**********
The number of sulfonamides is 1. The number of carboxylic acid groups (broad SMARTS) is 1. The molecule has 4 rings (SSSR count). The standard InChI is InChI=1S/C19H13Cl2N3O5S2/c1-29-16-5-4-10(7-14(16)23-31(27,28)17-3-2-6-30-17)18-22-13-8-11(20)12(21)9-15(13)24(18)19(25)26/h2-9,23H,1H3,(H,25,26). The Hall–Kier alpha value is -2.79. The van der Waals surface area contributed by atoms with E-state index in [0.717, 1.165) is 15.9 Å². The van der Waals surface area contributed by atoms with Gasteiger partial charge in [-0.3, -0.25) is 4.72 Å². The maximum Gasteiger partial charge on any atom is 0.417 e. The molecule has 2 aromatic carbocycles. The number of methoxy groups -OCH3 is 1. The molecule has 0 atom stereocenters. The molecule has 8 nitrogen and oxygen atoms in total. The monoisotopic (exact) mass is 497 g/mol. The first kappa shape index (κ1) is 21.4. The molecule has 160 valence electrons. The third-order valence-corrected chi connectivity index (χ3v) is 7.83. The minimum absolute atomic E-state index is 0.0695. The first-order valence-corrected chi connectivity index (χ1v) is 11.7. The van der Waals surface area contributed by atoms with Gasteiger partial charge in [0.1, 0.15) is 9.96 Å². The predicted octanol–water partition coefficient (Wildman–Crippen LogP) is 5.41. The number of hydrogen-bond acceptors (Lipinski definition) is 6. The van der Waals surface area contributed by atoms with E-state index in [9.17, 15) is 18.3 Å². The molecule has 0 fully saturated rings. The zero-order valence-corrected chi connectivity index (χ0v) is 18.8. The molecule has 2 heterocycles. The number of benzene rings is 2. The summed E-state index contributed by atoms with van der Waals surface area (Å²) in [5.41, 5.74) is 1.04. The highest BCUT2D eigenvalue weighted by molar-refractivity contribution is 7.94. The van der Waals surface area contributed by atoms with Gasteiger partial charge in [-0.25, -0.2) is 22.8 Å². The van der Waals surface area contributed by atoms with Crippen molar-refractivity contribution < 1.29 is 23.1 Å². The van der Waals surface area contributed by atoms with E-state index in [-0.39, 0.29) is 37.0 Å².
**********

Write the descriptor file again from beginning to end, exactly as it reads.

The number of sulfonamides is 1. The number of carboxylic acid groups (broad SMARTS) is 1. The molecule has 4 rings (SSSR count). The standard InChI is InChI=1S/C19H13Cl2N3O5S2/c1-29-16-5-4-10(7-14(16)23-31(27,28)17-3-2-6-30-17)18-22-13-8-11(20)12(21)9-15(13)24(18)19(25)26/h2-9,23H,1H3,(H,25,26). The Hall–Kier alpha value is -2.79. The van der Waals surface area contributed by atoms with E-state index in [0.717, 1.165) is 15.9 Å². The van der Waals surface area contributed by atoms with Gasteiger partial charge in [-0.3, -0.25) is 4.72 Å². The maximum Gasteiger partial charge on any atom is 0.417 e. The molecule has 2 aromatic carbocycles. The number of methoxy groups -OCH3 is 1. The molecule has 0 atom stereocenters. The molecule has 8 nitrogen and oxygen atoms in total. The monoisotopic (exact) mass is 497 g/mol. The first kappa shape index (κ1) is 21.4. The molecule has 160 valence electrons. The third-order valence-corrected chi connectivity index (χ3v) is 7.83. The minimum absolute atomic E-state index is 0.0695. The first-order valence-corrected chi connectivity index (χ1v) is 11.7. The van der Waals surface area contributed by atoms with Gasteiger partial charge in [0.1, 0.15) is 9.96 Å². The predicted octanol–water partition coefficient (Wildman–Crippen LogP) is 5.41. The number of hydrogen-bond acceptors (Lipinski definition) is 6. The van der Waals surface area contributed by atoms with E-state index in [9.17, 15) is 18.3 Å². The molecule has 0 fully saturated rings. The zero-order valence-corrected chi connectivity index (χ0v) is 18.8. The molecule has 2 heterocycles. The number of benzene rings is 2. The summed E-state index contributed by atoms with van der Waals surface area (Å²) in [5.41, 5.74) is 1.04. The highest BCUT2D eigenvalue weighted by molar-refractivity contribution is 7.94. The van der Waals surface area contributed by atoms with Gasteiger partial charge in [-0.25, -0.2) is 22.8 Å². The van der Waals surface area contributed by atoms with Crippen molar-refractivity contribution < 1.29 is 23.1 Å². The van der Waals surface area contributed by atoms with E-state index in [-0.39, 0.29) is 37.0 Å².